The Ultimate Guide to Intermittent Fasting
Thinking of following the trend? Here are a few things you need to know first.
With more and more evidence showing that it is an effective means for weight loss, intermittent fasting has grown in popularity within recent years. Its undeniable worldwide recognition is further backed by Google, naming it as the most popular searched diet term of 2019. With all the interest behind this health trend, let us learn more about the diet plan that is intermittent fasting.
What is Intermittent Fasting?
Intermittent Fasting is an eating pattern that lays out the schedule when you can eat and when you should fast. Rather than establish restrictions on what you should eat intermittent fasting gives you the guidelines on when you should do so.
The objective behind this eating plan is to give our bodies ample time to properly digest our food in between meals. Essentially, the food we eat is broken down into various stages. Upon reaching our small intestines, the enzymes from our pancreas and bile from our liver continue the digestive process. This is where carbohydrates, particularly sugars and refined grains are broken down into sugar, which we use for energy in our day-to-day activities.
The unused sugars are stored in our cells as fat, and these can be released through lower insulin levels, which our bodies are able to achieve when we are not eating. Simply put, the idea behind intermittent fasting is to allow the insulin levels to go down to the right levels for the amount of time necessary in order for us to burn off the stored fat.
By ensuring proper digestion and the release of stored fats in our cells, intermittent fasting is a powerful tool when it comes to weight loss. It also helps in reducing blood sugar, which in turn lowers the risk for type 2 diabetes. John Hopkins Medicine also cites better memory and improved heart health as some of the benefits of intermittent fasting. This is because it helps reduce LDL cholesterol, blood triglycerides, and insulin resistance. It also increases the brain hormone BDNF which is vital for keeping our neurons healthy and in creating new ones.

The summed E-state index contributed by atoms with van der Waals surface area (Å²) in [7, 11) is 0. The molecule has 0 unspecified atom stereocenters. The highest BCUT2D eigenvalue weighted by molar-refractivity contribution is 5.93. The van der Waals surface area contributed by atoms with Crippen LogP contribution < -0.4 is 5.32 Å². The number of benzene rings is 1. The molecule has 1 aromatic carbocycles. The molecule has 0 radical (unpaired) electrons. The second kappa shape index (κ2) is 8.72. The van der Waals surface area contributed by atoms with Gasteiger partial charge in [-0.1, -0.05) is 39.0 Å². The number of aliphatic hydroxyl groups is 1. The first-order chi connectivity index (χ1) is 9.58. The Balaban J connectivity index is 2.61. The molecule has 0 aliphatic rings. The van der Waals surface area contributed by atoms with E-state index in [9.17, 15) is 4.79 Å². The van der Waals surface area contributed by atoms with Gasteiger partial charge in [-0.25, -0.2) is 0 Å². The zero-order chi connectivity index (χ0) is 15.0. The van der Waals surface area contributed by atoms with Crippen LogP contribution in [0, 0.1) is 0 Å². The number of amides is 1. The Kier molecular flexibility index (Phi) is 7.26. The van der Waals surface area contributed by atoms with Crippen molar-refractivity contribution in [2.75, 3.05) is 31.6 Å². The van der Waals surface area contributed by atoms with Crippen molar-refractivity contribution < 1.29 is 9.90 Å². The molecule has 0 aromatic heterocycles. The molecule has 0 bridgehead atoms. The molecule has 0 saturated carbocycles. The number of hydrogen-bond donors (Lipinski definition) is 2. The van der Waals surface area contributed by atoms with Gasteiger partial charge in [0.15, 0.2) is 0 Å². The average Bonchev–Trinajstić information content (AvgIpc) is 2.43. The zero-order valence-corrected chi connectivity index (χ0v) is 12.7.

Intermittent Fasting Methods
There are several ways to go about intermittent fasting, and one of the most popular is the 16:8 method. This setup involves skipping breakfast and allotting only 8 hours as the window for consuming meals. For example, you can choose to eat only between the hours of noon to 8 p.m., or from 10 a.m. to 6 p.m., with the remaining 16 hours designated for fasting.
Another widely-practiced method is Eat-Stop-Eat - wherein you fast for 24 hours once or twice a week, such as when you skip dinner one day until dinner of the next day.
Popularized by British journalist Michael Mosley, the 5:2 diet is also well-known among intermittent fasting practitioners. To do this, you restrict your calorie consumption to 500 – 600 for two non-consecutive days of the week.
Being able to eat normally is part of the appeal of intermittent fasting but in order to maximize the benefits of this plan, a varied and healthy diet is recommended. Complex and unrefined carbohydrates are good, such as whole grains, leafy greens, lean protein, and healthy fats. Avoiding too much sugar and refined grains can also go a long way.
Keeping It Safe
Before embarking on intermittent fasting, it is best to determine whether this meal plan will be personally beneficial to you. If you are underweight, have a history of eating disorders, or have other medical concerns, make sure that you consult with a health professional first. Children and teens under 18 and pregnant or breastfeeding women are also discouraged to take on intermittent fasting.
Bear in mind that setting up an intermittent fasting meal plan can entail hunger at particular times. You may also feel weak because of this, so make sure that you monitor how your body reacts when you are doing your intermittent fasting.